Us Now makes the point that the internet’s promise of a more dynamic and accessible global community has had many false starts (spam, scams, and the proliferation of child pornography rings come personally to mind). But long before we became cynical of the internet’s capacity to improve our social impact, we as a society were already well used to doubting the potential of our fellow citizens to act intelligently and in the pursuit of the communal good. You can thank Machiavelli’s The Prince, Italo Calvino’s Crowds and Power, and bastardized readings of Adam Smith’s The Wealth of Nations in part for this.

A little while ago, however, I got around to reading John Ralston Saul’s The Unconscious Civilization, a CBC Massey Lecture Series essay collection about the rise of the management class and the utter reversion of the democracy/free market equation to the extent that the notion of democracy itself has suffered massive political distortion. Written just before the first real explosion of online communal projects — be they open source software, open-access socio-political groups, or information-dissemination tools — what Saul wasn’t able to account for in his work was the balancing force of technology itself. Rather, when he wrote these essays, technology was still very much a cornerstone of continued economic distortions in lieu of real democracy. Now, though, it’s clear that technology created through the corporate model has itself emerged as a platform for participatory government — and thus also as the undoing of those same, hierarchical economic forces. Coming full circle is fun!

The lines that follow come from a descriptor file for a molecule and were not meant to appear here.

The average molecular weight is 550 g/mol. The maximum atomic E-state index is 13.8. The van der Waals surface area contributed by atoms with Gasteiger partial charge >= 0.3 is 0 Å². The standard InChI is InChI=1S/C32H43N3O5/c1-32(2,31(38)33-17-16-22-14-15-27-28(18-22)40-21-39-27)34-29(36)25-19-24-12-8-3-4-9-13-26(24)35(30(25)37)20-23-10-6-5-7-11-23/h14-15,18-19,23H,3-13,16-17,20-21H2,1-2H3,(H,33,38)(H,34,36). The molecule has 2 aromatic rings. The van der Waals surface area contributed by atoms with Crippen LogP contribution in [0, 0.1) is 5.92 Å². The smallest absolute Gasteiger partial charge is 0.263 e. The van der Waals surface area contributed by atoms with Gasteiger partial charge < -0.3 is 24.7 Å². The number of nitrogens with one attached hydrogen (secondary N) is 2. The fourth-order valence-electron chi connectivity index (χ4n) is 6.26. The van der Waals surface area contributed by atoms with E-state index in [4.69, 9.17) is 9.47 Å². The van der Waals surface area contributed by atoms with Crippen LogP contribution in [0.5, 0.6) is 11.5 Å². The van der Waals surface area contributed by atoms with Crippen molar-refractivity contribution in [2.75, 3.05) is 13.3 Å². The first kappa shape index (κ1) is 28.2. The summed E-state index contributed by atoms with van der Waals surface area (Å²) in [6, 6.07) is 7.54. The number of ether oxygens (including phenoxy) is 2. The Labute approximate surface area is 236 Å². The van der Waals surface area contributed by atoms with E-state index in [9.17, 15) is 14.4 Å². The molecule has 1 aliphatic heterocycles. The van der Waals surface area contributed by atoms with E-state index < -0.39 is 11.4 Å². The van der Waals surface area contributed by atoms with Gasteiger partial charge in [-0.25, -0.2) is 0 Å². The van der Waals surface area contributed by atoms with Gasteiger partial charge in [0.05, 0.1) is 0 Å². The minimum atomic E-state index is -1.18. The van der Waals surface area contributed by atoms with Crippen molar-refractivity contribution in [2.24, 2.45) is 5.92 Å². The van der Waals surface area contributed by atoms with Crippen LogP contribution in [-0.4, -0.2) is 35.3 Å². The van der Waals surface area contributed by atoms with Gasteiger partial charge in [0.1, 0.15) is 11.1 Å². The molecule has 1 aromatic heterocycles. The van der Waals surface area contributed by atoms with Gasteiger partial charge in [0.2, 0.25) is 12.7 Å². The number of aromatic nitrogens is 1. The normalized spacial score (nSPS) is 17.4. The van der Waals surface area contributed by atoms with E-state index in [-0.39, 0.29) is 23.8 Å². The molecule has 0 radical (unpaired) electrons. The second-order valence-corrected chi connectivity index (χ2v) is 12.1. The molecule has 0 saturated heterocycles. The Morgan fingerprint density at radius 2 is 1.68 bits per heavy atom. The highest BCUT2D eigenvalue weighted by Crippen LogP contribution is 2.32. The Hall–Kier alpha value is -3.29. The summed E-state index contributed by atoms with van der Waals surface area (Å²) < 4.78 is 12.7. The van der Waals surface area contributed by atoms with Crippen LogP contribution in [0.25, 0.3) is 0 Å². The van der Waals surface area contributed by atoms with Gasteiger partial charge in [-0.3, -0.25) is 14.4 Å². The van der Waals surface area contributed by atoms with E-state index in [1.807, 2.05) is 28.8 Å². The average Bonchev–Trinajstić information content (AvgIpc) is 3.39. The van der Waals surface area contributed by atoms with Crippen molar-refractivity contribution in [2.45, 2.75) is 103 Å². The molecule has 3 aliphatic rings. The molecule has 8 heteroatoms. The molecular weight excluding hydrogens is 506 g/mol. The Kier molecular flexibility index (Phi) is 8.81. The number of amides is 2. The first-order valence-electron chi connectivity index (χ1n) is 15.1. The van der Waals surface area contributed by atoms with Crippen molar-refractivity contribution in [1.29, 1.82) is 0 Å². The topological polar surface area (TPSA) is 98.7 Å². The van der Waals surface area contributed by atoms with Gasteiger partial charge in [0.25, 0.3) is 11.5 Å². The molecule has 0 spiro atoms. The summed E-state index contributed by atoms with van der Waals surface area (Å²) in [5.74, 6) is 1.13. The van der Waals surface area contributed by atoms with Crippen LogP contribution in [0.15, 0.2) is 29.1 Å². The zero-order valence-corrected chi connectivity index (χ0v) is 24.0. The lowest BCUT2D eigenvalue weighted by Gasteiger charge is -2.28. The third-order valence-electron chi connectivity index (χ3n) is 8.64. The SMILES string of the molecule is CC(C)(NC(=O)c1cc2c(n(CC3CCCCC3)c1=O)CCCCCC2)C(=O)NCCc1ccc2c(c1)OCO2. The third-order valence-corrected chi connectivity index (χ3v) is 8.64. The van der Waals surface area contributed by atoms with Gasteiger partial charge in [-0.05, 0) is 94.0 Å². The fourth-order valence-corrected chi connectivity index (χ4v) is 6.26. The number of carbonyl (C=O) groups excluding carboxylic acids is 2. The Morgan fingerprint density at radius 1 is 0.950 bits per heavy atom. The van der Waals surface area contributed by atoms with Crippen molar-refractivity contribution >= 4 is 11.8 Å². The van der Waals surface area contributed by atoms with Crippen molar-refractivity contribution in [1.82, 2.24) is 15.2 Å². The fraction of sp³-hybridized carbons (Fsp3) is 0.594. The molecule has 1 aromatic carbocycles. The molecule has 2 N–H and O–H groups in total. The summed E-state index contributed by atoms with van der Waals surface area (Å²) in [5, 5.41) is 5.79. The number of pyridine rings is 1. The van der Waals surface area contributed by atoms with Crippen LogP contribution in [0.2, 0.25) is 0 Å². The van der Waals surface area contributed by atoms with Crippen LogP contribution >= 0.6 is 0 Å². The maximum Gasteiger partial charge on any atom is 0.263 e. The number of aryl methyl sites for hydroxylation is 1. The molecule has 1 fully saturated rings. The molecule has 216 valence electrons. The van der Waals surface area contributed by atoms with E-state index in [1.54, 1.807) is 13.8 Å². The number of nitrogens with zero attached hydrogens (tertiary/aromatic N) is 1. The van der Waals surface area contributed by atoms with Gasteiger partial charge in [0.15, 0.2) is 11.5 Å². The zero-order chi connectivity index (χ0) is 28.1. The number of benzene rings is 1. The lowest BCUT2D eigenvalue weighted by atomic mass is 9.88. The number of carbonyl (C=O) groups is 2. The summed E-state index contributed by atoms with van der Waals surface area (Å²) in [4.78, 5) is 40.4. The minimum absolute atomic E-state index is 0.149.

So, to get back to this matter of “trusting in the intelligence of individuals, and their capacity to act in the common good,” yes, there is a lot of circumstantial evidence to the contrary on the internet. Heaven knows, for instance, that the low-brow interactions which inspired CollegeHumor.com’s We Didn’t Start The Flame War are in fact a daily, persistent reality online, and make up a substantial percentage of commentary therein.

Yet any parent will tell you that the way to raise a responsible child is to give her responsibilities to live up to; a child entrusted with none will invariably continue to act like one. So rather than using, as a test of our group potential online, those sites that in no way engender a sense of responsibility for our actions, why not look at those sites that do — like ThePoint.com, and the Globe and Mail Policy Wiki?

Furthermore, if our current model of representative government no longer yields the level of public engagement we crave (read: in the ways the government wants to see), maybe it’s because citizens at large haven’t been given the opportunity to feel like real participants at all levels of the democratic process. And maybe, just maybe, the internet not only can change that perception, but already is.

After all, those same students who, in the comfort of a political science classroom just three years back, so boldly proclaimed that collective decision making was a waste of time? You’ll find every last one on Facebook and LinkedIn today.

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2 Comments »

  1. Timmyson said,

    It might be easier to check out The Point and BoingBoing if the links worked. You left the “http://” off the beginning of the links, so Firefox (and other browsers too, I’m pretty sure) is interpreting them as relative links.

    • maggieclark said,

      Thanks, Tim. Fixed now.